obviously touched a nerve there Anon... sorry. As you can tell by the post, I am not 100% comfortable with the options in front of me. A very good point made by the first respondent. You describe exactly what happened to me when I found myself paying through the nose for bright enough kids but people with significantly less knowledge than the junior managers in our organisation. I would have been better to give the projects to our own graduate intake who were often just as talented as the consultants we hired and they had a lot less attitude! This was a long time ago, though, so I am hoping and expecting that things have changed. I hope to get some interesting commentary tomorrow when people are back in work.

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#6 RE: enquiry
25/02/2007 14:16

anon to anon poster (#5)

No worries. No nerves touched - not a strat consultant.

Well, good luck, old boy! Cheerio!

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#7 RE: enquiry
25/02/2007 17:58

anon to anon (#6)

I think you should do what your superiors have told you to do because obviously you do not have neither the brains nor experience to make a simple decision let alone work efficiently on the project. To my opinion, someone at your level should not only know how to chose and when but also how to work effectively with the people chosen. Consultancy firms can work no wonders for you while you sit back and comment on their work. It is a collaborative process.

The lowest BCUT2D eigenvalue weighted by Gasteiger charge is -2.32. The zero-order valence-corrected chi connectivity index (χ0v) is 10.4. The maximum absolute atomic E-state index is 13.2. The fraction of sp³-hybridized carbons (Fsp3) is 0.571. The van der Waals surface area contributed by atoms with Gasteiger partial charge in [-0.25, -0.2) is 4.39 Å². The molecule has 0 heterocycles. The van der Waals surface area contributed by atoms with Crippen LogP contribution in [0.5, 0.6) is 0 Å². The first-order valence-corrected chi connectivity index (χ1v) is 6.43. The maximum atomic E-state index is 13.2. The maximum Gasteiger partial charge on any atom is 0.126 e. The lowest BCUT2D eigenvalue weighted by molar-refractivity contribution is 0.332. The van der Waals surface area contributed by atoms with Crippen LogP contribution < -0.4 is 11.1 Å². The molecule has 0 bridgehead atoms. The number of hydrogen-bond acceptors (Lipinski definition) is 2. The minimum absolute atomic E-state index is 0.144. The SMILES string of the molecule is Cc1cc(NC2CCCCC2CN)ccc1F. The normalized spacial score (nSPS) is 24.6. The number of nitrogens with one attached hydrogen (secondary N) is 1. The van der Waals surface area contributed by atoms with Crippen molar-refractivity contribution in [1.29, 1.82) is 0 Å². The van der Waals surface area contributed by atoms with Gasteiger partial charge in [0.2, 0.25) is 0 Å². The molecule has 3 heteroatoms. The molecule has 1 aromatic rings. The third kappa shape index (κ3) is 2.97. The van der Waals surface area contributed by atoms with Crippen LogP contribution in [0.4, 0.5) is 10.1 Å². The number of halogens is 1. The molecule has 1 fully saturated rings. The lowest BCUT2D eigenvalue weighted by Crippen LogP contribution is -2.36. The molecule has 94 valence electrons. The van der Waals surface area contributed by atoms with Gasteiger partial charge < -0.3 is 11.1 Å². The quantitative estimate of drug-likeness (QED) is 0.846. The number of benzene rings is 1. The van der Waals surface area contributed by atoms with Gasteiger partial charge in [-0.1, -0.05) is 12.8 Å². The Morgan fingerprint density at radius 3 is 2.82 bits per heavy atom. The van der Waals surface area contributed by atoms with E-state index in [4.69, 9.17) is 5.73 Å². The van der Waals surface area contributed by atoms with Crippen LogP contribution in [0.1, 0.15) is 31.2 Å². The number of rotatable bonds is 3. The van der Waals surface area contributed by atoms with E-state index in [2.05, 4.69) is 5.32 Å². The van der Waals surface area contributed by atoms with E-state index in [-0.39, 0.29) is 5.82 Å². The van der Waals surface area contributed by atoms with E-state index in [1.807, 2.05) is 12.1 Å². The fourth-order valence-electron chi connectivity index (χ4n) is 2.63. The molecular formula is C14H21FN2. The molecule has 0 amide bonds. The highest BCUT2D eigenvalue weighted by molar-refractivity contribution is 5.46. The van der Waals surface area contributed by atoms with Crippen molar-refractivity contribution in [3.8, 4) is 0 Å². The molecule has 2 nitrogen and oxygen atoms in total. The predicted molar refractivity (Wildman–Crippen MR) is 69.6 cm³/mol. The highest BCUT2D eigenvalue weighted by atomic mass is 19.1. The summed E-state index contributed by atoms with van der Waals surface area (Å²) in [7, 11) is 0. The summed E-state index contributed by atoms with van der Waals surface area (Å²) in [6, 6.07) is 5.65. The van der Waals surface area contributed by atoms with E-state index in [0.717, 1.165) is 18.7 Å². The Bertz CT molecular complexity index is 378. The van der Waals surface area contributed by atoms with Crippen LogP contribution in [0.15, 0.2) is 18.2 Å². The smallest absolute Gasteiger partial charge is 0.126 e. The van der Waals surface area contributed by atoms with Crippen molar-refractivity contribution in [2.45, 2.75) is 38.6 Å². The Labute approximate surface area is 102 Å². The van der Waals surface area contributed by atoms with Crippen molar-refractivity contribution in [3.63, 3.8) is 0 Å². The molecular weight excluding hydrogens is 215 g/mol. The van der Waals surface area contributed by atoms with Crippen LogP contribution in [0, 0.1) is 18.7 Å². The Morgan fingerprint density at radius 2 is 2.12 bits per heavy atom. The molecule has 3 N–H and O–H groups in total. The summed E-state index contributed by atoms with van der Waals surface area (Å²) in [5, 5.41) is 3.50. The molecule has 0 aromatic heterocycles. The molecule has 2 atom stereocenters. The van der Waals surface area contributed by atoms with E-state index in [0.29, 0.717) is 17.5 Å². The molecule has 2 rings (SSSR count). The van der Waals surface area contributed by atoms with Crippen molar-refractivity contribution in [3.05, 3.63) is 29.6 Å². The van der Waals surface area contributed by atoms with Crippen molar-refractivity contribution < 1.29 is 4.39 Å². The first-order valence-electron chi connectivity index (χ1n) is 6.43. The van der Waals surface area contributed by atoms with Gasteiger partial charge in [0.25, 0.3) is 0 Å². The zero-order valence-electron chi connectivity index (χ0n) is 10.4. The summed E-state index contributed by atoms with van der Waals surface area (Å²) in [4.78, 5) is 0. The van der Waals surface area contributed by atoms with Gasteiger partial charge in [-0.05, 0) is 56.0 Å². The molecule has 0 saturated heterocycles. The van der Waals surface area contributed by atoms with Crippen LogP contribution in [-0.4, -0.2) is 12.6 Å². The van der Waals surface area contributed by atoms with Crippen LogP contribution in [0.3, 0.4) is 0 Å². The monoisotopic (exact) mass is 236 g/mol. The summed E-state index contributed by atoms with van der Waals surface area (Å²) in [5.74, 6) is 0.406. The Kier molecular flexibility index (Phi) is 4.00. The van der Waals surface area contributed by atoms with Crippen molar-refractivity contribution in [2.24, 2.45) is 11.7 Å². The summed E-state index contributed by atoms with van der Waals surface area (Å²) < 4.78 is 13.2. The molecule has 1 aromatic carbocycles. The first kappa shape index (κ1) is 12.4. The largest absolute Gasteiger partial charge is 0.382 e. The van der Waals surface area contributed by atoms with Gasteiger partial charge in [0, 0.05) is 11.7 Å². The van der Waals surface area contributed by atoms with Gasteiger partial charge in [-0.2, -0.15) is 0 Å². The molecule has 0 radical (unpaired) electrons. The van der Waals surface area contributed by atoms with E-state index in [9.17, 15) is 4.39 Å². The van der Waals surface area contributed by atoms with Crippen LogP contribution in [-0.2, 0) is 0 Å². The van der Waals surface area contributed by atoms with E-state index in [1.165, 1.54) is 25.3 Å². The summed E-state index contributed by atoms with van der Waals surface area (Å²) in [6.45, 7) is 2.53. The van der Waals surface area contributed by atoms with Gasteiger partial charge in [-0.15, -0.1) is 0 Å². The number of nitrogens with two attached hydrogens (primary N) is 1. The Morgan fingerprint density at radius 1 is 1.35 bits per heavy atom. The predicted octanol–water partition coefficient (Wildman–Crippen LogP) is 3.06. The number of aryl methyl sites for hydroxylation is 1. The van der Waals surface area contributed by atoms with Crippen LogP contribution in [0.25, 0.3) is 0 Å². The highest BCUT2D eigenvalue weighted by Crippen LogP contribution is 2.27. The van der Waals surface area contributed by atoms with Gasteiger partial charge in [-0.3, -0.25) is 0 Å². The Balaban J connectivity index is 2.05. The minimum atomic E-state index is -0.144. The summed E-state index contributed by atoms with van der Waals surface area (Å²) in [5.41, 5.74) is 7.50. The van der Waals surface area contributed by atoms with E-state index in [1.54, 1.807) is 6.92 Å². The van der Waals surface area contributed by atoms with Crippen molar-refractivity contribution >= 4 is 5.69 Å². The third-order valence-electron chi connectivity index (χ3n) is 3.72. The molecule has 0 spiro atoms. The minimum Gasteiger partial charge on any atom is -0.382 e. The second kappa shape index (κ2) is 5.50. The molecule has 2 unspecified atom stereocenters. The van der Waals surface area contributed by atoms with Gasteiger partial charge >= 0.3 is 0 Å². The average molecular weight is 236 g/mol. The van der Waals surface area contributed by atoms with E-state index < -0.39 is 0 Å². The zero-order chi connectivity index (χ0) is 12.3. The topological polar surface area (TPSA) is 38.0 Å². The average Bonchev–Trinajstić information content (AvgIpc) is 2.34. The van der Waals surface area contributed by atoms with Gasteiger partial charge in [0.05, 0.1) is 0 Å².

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#8 RE: enquiry
26/02/2007 05:22

thread poster to anon (#7)

If I hire a consultancy firm, I will hire someone who can write English...

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#9 RE: enquiry
26/02/2007 08:24

Tony Restell ( to potential client (#1)

I'd say it's important to have a good mix of seniority on your project. It's absolutely critical that you have more senior people on the project team who understand your industry or the challenge you face in great detail - and these are the ones you ultimately take advice from (and would feel comfortable taking advice from).

However these types are likely to cost you north of £2,000 per day - so they are not the people you want doing the day-to-day research and number crunching that backs up the consulting firm's recommendations. For this part of the work you should welcome with open arms the "young graduates" that have been assigned to do the Excel-crunching, provided they are competent. You want as much of the hard grind of the project to be done by those being billed at £800 - £1,200 and then only pay the higher fees for the work / insights that really require it.

The key thing is to get this all agreed at the tender / contract stage. If your contract states that you are going to have this balance of consulting staff and the bill is correspondingly lower, great. The problem arises when the team members are not fixed at the point at which the contract is awarded. This is when resourcing issues and profit-seeking can result in you having a different profile of consulting team working on your assignment than you had initially envisaged. Otherwise known as being sold the A team and ending up with the B team. Get this nailed down at the outset and you should be well set to achieve a good return on your spend.

P.S. do you think there is a place for tenders to be made available to consulting firms via this site? There'd obviously need to be the right anonymity ensured, but would you generally welcome the chance to broaden the range of consulting firms on your radar?

Tony Restell (

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#10 RE: enquiry
27/02/2007 11:32

Anon to Tony Restell ( (#9)